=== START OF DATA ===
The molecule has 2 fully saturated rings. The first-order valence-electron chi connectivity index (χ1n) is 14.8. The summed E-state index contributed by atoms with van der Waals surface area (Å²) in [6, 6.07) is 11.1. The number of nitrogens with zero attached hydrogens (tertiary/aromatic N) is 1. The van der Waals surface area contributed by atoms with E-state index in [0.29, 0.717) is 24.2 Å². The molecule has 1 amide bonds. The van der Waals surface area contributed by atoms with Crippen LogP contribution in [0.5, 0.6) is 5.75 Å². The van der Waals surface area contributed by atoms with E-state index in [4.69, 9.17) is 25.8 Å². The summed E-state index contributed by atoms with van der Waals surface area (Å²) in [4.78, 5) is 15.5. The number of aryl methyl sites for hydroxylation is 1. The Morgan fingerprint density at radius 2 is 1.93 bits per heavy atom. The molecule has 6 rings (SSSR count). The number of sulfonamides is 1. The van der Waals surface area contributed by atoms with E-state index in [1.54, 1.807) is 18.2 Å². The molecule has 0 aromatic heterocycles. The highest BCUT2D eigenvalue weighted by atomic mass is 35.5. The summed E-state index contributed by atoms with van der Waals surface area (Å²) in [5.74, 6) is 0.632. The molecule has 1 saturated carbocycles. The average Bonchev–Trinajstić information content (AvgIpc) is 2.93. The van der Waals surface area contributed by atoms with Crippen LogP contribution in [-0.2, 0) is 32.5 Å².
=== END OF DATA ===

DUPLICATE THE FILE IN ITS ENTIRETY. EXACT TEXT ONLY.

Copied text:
The molecule has 2 fully saturated rings. The first-order valence-electron chi connectivity index (χ1n) is 14.8. The summed E-state index contributed by atoms with van der Waals surface area (Å²) in [6, 6.07) is 11.1. The number of nitrogens with zero attached hydrogens (tertiary/aromatic N) is 1. The van der Waals surface area contributed by atoms with E-state index in [0.29, 0.717) is 24.2 Å². The molecule has 1 amide bonds. The van der Waals surface area contributed by atoms with Crippen LogP contribution in [0.5, 0.6) is 5.75 Å². The van der Waals surface area contributed by atoms with E-state index in [4.69, 9.17) is 25.8 Å². The summed E-state index contributed by atoms with van der Waals surface area (Å²) in [4.78, 5) is 15.5. The number of aryl methyl sites for hydroxylation is 1. The Morgan fingerprint density at radius 2 is 1.93 bits per heavy atom. The molecule has 6 rings (SSSR count). The number of sulfonamides is 1. The van der Waals surface area contributed by atoms with E-state index in [1.54, 1.807) is 18.2 Å². The molecule has 0 aromatic heterocycles. The highest BCUT2D eigenvalue weighted by atomic mass is 35.5. The summed E-state index contributed by atoms with van der Waals surface area (Å²) in [5.74, 6) is 0.632. The molecule has 1 saturated carbocycles. The average Bonchev–Trinajstić information content (AvgIpc) is 2.93. The van der Waals surface area contributed by atoms with Crippen LogP contribution in [-0.2, 0) is 32.5 Å².